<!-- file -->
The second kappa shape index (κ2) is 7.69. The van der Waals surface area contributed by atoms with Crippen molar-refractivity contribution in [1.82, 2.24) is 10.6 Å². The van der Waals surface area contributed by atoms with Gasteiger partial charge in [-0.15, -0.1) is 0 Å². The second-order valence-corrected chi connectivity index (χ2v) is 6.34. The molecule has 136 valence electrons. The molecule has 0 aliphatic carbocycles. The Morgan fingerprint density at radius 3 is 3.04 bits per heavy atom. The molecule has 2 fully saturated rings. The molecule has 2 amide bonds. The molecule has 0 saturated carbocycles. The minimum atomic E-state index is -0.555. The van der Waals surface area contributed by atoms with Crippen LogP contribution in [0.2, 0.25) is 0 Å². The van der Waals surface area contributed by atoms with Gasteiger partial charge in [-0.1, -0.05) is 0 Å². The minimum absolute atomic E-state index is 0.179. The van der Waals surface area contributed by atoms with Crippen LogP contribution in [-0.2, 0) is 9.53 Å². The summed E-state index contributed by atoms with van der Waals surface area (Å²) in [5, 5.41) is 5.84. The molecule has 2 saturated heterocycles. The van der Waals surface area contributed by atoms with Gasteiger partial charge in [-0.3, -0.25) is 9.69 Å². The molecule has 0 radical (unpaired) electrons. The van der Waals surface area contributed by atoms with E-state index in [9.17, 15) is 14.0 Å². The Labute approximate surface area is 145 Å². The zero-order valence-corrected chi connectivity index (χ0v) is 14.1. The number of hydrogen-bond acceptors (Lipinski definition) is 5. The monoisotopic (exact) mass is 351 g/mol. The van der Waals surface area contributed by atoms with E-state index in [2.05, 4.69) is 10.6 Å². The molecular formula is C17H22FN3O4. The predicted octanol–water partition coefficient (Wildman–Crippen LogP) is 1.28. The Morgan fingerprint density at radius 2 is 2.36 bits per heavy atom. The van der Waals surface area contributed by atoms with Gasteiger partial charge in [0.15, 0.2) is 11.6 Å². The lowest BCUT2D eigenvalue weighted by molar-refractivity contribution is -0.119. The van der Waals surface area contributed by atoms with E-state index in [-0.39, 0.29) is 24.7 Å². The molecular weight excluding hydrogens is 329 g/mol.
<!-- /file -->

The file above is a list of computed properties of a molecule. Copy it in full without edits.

The second kappa shape index (κ2) is 7.69. The van der Waals surface area contributed by atoms with Crippen molar-refractivity contribution in [1.82, 2.24) is 10.6 Å². The van der Waals surface area contributed by atoms with Gasteiger partial charge in [-0.15, -0.1) is 0 Å². The second-order valence-corrected chi connectivity index (χ2v) is 6.34. The molecule has 136 valence electrons. The molecule has 0 aliphatic carbocycles. The Morgan fingerprint density at radius 3 is 3.04 bits per heavy atom. The molecule has 2 fully saturated rings. The molecule has 2 amide bonds. The molecule has 0 saturated carbocycles. The minimum atomic E-state index is -0.555. The van der Waals surface area contributed by atoms with Crippen LogP contribution in [0.2, 0.25) is 0 Å². The van der Waals surface area contributed by atoms with Gasteiger partial charge in [-0.1, -0.05) is 0 Å². The minimum absolute atomic E-state index is 0.179. The van der Waals surface area contributed by atoms with Crippen LogP contribution in [-0.2, 0) is 9.53 Å². The summed E-state index contributed by atoms with van der Waals surface area (Å²) in [5, 5.41) is 5.84. The molecule has 2 saturated heterocycles. The van der Waals surface area contributed by atoms with Gasteiger partial charge in [-0.3, -0.25) is 9.69 Å². The molecule has 0 radical (unpaired) electrons. The van der Waals surface area contributed by atoms with E-state index in [9.17, 15) is 14.0 Å². The Labute approximate surface area is 145 Å². The zero-order valence-corrected chi connectivity index (χ0v) is 14.1. The number of hydrogen-bond acceptors (Lipinski definition) is 5. The monoisotopic (exact) mass is 351 g/mol. The van der Waals surface area contributed by atoms with E-state index in [2.05, 4.69) is 10.6 Å². The molecular formula is C17H22FN3O4. The predicted octanol–water partition coefficient (Wildman–Crippen LogP) is 1.28. The Morgan fingerprint density at radius 2 is 2.36 bits per heavy atom. The van der Waals surface area contributed by atoms with Gasteiger partial charge in [0.15, 0.2) is 11.6 Å². The lowest BCUT2D eigenvalue weighted by molar-refractivity contribution is -0.119. The van der Waals surface area contributed by atoms with E-state index in [-0.39, 0.29) is 24.7 Å². The molecular weight excluding hydrogens is 329 g/mol.